Future for VHL kidney cancer is bright

Von Hippel-Lindau (VHL) disease–associated renal cell carcinoma (RCC) has always been difficult to treat. However, a group of researchers led by Dr William G. Kaelin Jr from the Dana-Faber Cancer Institute and Harvard Medical School in America have discovered treatments including immunotherapy, HIF-2α inhibitors, and potentially CDK4/6 inhibitors for the treatment of VHL-associated RCC. He was speaking at the virtual International Kidney Cancer Symposium over the weekend.

However, these treatments do not generate responses in all patients, and may need to be combined with a growth factor inhibitor called MET or other drugs, such as immunotherapy or CDK4/6 to avoid resistance.

“We think HIF-2 is the driver, or oncoprotein, in VHL–associated renal cell carcinoma cells and, if anything, HIF-1 seems to act as a tumour suppressor and is frequently lost in such tumours,” Kaelin said.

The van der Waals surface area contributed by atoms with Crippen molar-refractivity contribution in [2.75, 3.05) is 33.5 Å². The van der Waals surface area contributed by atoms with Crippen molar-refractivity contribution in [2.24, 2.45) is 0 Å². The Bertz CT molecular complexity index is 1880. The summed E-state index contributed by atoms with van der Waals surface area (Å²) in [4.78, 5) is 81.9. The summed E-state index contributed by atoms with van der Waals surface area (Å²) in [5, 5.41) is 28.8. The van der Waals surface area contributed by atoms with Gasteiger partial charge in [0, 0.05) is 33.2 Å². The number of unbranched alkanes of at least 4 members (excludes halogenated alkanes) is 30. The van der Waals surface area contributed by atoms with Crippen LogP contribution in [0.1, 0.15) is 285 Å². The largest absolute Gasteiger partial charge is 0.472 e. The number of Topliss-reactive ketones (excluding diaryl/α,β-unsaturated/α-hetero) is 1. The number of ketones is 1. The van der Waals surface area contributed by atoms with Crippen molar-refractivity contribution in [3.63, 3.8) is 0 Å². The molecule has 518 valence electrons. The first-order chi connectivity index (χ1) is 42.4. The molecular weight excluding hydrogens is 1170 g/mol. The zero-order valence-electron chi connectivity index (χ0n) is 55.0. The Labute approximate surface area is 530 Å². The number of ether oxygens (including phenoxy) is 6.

In a recent phase 2 study, the efficacy of MK-6482, a HIF-2α inhibitor was assessed in patients with VHL disease with at least one RCC tumour. These patients were untreated and did not have metastases. There were 61 patients in the study, 27.9% of whom responded. 43 patients (70.5%) achieved stable disease with the MK-6482 HIF-2α inhibitor. Additionally, the median duration of response had not yet been reached. Notably, most of the patients on the trial (86.9%) experienced a reduction in the size of their tumours. At 52 weeks, the progression-free survival (PFS) rate was 98.3%.

Most patients (96.7%) experienced an adverse event, mostly mild or moderate (83.6%). Severe adverse events were reported in 9.8% of patients and were primarily fatigue (4.9%) and anaemia (3.3%).

The HIF-2α inhibitor also showed promising activity in patients with heavily pretreated clear cell RCC, with responses of 24% and disease control rates of 80% in the 55 patients. Additionally, the the length of time before the cancer progressed (progression-free survival) was 11.0 months and at 12 months, 49% of patients remained progression free.

Read more in OncLive here

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